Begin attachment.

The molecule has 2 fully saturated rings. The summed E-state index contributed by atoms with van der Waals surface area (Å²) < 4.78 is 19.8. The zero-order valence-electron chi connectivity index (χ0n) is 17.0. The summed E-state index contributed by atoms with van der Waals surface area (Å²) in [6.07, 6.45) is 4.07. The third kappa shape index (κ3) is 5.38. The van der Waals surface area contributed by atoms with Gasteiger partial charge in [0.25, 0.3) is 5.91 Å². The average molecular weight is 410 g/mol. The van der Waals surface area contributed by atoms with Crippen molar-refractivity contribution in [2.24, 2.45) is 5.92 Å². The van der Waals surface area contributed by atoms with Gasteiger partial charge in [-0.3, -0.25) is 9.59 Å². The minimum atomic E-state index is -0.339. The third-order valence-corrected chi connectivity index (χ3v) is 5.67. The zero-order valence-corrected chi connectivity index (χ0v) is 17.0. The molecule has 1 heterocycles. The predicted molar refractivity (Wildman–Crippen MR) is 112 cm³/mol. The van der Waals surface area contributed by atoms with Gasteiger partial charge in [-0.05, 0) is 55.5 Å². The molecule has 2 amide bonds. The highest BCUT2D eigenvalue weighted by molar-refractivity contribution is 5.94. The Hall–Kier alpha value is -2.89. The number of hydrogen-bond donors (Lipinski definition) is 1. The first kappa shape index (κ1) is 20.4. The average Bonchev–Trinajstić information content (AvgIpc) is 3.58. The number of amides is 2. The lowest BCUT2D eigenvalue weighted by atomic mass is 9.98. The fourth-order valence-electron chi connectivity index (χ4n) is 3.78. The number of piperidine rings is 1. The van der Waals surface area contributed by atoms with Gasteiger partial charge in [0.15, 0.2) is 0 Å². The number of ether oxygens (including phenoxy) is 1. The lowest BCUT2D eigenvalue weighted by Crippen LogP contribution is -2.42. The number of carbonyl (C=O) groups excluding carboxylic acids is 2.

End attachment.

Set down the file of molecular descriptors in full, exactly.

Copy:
The molecule has 2 fully saturated rings. The summed E-state index contributed by atoms with van der Waals surface area (Å²) < 4.78 is 19.8. The zero-order valence-electron chi connectivity index (χ0n) is 17.0. The summed E-state index contributed by atoms with van der Waals surface area (Å²) in [6.07, 6.45) is 4.07. The third kappa shape index (κ3) is 5.38. The van der Waals surface area contributed by atoms with Gasteiger partial charge in [0.25, 0.3) is 5.91 Å². The average molecular weight is 410 g/mol. The van der Waals surface area contributed by atoms with Crippen molar-refractivity contribution in [2.24, 2.45) is 5.92 Å². The van der Waals surface area contributed by atoms with Gasteiger partial charge in [-0.3, -0.25) is 9.59 Å². The minimum atomic E-state index is -0.339. The third-order valence-corrected chi connectivity index (χ3v) is 5.67. The zero-order valence-corrected chi connectivity index (χ0v) is 17.0. The molecule has 1 heterocycles. The predicted molar refractivity (Wildman–Crippen MR) is 112 cm³/mol. The van der Waals surface area contributed by atoms with Gasteiger partial charge in [-0.05, 0) is 55.5 Å². The molecule has 2 amide bonds. The highest BCUT2D eigenvalue weighted by molar-refractivity contribution is 5.94. The Hall–Kier alpha value is -2.89. The number of hydrogen-bond donors (Lipinski definition) is 1. The first kappa shape index (κ1) is 20.4. The average Bonchev–Trinajstić information content (AvgIpc) is 3.58. The number of amides is 2. The lowest BCUT2D eigenvalue weighted by atomic mass is 9.98. The fourth-order valence-electron chi connectivity index (χ4n) is 3.78. The number of piperidine rings is 1. The van der Waals surface area contributed by atoms with Gasteiger partial charge in [0.15, 0.2) is 0 Å². The number of ether oxygens (including phenoxy) is 1. The lowest BCUT2D eigenvalue weighted by Crippen LogP contribution is -2.42. The number of carbonyl (C=O) groups excluding carboxylic acids is 2.